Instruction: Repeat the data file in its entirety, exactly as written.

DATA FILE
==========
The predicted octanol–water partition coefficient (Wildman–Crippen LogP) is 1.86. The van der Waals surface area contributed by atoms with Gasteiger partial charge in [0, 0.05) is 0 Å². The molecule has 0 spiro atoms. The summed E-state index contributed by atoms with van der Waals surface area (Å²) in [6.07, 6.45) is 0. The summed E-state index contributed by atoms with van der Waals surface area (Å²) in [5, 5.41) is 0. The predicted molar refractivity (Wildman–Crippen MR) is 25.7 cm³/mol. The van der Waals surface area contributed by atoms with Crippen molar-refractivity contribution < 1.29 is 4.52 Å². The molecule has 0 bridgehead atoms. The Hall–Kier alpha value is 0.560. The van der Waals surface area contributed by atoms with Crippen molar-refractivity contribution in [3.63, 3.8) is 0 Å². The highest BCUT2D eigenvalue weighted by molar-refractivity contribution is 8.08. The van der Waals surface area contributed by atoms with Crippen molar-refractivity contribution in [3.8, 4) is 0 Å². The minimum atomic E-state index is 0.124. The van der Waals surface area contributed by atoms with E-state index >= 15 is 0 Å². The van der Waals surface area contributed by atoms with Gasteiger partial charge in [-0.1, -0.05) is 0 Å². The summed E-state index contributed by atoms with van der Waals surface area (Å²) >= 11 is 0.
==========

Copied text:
The predicted octanol–water partition coefficient (Wildman–Crippen LogP) is 1.86. The van der Waals surface area contributed by atoms with Gasteiger partial charge in [0, 0.05) is 0 Å². The molecule has 0 spiro atoms. The summed E-state index contributed by atoms with van der Waals surface area (Å²) in [6.07, 6.45) is 0. The summed E-state index contributed by atoms with van der Waals surface area (Å²) in [5, 5.41) is 0. The predicted molar refractivity (Wildman–Crippen MR) is 25.7 cm³/mol. The van der Waals surface area contributed by atoms with Crippen molar-refractivity contribution < 1.29 is 4.52 Å². The molecule has 0 bridgehead atoms. The Hall–Kier alpha value is 0.560. The van der Waals surface area contributed by atoms with Crippen molar-refractivity contribution in [3.63, 3.8) is 0 Å². The highest BCUT2D eigenvalue weighted by molar-refractivity contribution is 8.08. The van der Waals surface area contributed by atoms with Crippen molar-refractivity contribution in [3.8, 4) is 0 Å². The minimum atomic E-state index is 0.124. The van der Waals surface area contributed by atoms with E-state index >= 15 is 0 Å². The van der Waals surface area contributed by atoms with Gasteiger partial charge in [-0.1, -0.05) is 0 Å². The summed E-state index contributed by atoms with van der Waals surface area (Å²) >= 11 is 0.